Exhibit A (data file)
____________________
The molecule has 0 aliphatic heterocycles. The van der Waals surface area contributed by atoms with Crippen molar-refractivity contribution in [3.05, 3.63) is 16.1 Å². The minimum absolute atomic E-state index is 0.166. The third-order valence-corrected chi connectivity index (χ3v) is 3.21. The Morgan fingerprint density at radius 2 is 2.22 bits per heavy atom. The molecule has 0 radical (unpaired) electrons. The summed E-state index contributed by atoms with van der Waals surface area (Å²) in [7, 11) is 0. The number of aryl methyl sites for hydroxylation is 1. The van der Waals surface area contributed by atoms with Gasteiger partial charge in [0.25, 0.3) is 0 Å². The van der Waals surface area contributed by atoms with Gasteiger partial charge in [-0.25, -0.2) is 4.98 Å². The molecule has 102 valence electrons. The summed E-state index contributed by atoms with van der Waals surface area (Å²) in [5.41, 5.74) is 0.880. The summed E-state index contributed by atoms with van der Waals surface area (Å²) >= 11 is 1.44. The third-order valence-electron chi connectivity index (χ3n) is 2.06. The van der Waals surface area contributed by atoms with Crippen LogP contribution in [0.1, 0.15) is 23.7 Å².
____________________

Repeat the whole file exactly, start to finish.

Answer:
The molecule has 0 aliphatic heterocycles. The van der Waals surface area contributed by atoms with Crippen molar-refractivity contribution in [3.05, 3.63) is 16.1 Å². The minimum absolute atomic E-state index is 0.166. The third-order valence-corrected chi connectivity index (χ3v) is 3.21. The Morgan fingerprint density at radius 2 is 2.22 bits per heavy atom. The molecule has 0 radical (unpaired) electrons. The summed E-state index contributed by atoms with van der Waals surface area (Å²) in [7, 11) is 0. The number of aryl methyl sites for hydroxylation is 1. The van der Waals surface area contributed by atoms with Gasteiger partial charge in [0.25, 0.3) is 0 Å². The van der Waals surface area contributed by atoms with Gasteiger partial charge in [-0.25, -0.2) is 4.98 Å². The molecule has 102 valence electrons. The summed E-state index contributed by atoms with van der Waals surface area (Å²) in [5.41, 5.74) is 0.880. The summed E-state index contributed by atoms with van der Waals surface area (Å²) >= 11 is 1.44. The third-order valence-electron chi connectivity index (χ3n) is 2.06. The van der Waals surface area contributed by atoms with Crippen LogP contribution in [0.1, 0.15) is 23.7 Å².